In Parents, Parents' Coaching, Understand Bullying

Why Do They Say My Child is A Bully

Why Do They Say Your Child Is A Bully

My Child is A Bully, Just Like Me!

Children often copy adult bullies. Many parents of children who are bullies are the child’s best teacher without being aware. Children may deliberately copy behavior negatives of adult bullying observed at home because they idolize the parent who performs the negatives.. It is usually a matter of pride when a parent sees a son or daughter emulating the parent’s behavior. However, closer attention should be paid to those behaviors which result in problems or problematic situations, such as when a child emulates adult bullies.

This is a difficult and parenting-challenging decision to make. No one wants to think of himself as a bad example, especially if you have also committed the sin of laughing at some of the bad behavior in the past, before recognizing the implications. Parents who truly want the best of their offspring know that “easy” is not in the parenting code, and sometimes a good parent is the one who can swallow their own negative adult bullying contributions and help their child become good champions and not bad ones.

All too often, a child who bullies is carrying forward behavior he has seen at home. Perhaps he watches his parents bullying each other verbally or otherwise. Perhaps, instead, the adult bullying parent bullies the children habitually, and in emotional venting, the child bullies classmates or younger children. This chain is another one of domestic abuse that needs to change in order to save the future happiness and productivity of the future adult the child will become. Not all domestic abuse involves a raging father who beats his wife or children mercilessly, although that certainly is the worse example. There are other more insidious abuses of the family unit, and adult bullying is one of the most prevalent.

My Child is A Bully: BulliesĀ At School

The family home is not the only source you child has to observe adult bullying, of course. The television and movie agendas are ripe with the conduct, and today’s cartoons have little to do with humor but instead with one entity overcoming another. It may seem ridiculous to insist that we need to censor our children’s cartoon viewing until you sit down and truly observe some of the features. What is appropriate in the cartoon may land your child in trouble on the playground or classroom. You may even find some of the bullying features acted out in your own home with brothers and sisters, or even you.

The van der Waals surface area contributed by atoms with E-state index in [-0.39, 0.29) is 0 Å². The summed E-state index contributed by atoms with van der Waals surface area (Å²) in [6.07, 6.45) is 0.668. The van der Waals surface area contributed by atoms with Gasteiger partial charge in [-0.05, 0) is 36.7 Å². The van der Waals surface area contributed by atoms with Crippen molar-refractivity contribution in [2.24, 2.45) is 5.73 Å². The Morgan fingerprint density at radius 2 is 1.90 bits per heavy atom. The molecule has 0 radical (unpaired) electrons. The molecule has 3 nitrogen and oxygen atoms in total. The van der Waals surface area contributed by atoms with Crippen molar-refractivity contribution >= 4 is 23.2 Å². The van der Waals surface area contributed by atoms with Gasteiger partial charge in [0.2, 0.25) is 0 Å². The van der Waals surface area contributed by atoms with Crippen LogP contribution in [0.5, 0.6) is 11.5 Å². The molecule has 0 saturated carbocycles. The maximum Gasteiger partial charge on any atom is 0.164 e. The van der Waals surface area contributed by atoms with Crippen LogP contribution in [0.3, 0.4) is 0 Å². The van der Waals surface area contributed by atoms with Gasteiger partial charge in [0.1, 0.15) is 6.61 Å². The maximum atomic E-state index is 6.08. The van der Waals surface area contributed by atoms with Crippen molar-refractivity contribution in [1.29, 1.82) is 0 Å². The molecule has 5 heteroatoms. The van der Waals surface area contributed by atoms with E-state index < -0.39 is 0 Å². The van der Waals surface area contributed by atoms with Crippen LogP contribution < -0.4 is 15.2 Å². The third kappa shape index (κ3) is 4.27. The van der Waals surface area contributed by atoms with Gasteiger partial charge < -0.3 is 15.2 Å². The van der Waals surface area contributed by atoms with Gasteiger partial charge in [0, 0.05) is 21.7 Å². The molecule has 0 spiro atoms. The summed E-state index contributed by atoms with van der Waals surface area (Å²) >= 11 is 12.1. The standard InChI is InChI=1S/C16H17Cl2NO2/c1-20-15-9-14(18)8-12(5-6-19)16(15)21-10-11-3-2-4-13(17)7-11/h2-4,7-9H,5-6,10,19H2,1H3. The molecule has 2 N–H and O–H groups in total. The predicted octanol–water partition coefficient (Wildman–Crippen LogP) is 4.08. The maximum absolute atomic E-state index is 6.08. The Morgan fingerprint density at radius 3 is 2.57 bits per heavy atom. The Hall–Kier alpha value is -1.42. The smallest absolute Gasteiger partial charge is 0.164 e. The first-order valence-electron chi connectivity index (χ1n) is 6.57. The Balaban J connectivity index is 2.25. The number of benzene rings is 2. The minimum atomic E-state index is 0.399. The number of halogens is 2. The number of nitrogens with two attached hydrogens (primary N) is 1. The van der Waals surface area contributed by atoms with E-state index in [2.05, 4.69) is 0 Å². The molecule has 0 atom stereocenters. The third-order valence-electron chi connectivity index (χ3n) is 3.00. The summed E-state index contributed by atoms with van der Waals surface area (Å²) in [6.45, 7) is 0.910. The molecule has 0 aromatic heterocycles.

There is no pattern for bullying that is unique. If children are short, talk fat, thin, red haired or have anything about their bodies, speech, clothing or background that can be picked out as a bullying target, it is done. If parents are chosen due to their body image, educations, work or habits, their child can be targeted simply for being their child. It is a cruel episode in our educational system, and schools are endeavoring to battle the bullying. However, educators believe most bullying attitudes are formed before the child enters school. This places the focus on what the child learned from parents or family before reaching school age regarding bullying.

One unfortunate target is the homosexuality issue, in that if a boy is small in stature he may be called “gay”, and a large girl can receive bullying about her size. This is most likely learned from the home environment of the bullying children. Organizations have been formed to educate and combat this bullying problem with varying success across the nation. They are openly adamant in educating parents as well as children about anti-gay remarks and bullying.

A parent need not embrace a different lifestyle, race or creed with open arms to cease any negative comments or cruel jokes about those who do. Parents can teach children to be respectful of others without encouraging them to adopt their differences as their own lifestyle. To teach a child to not bully but to be kind is good parenting, not an abandonment of the parent’s values. This is where most parents stumble, inasmuch as they mistakenly believe a contamination will occur if their child is exposed to others of different religions, race or even sexual lifestyle. This mistaken belief has been a deterrent to peace and fodder for wars for too long. If good parenting well can make a change, this must be the priority.


Once a parent takes responsibility for what their child does or says outside the home as much as inside it, a new beginning in communication within the family develops. The increased communication goes deeper than what to watch on tv or not to play music loudly. Parents can direct more meaningful conversations regarding honesty, kindness, sensitivity and respect once their new responsibility is recognized by the child or children.


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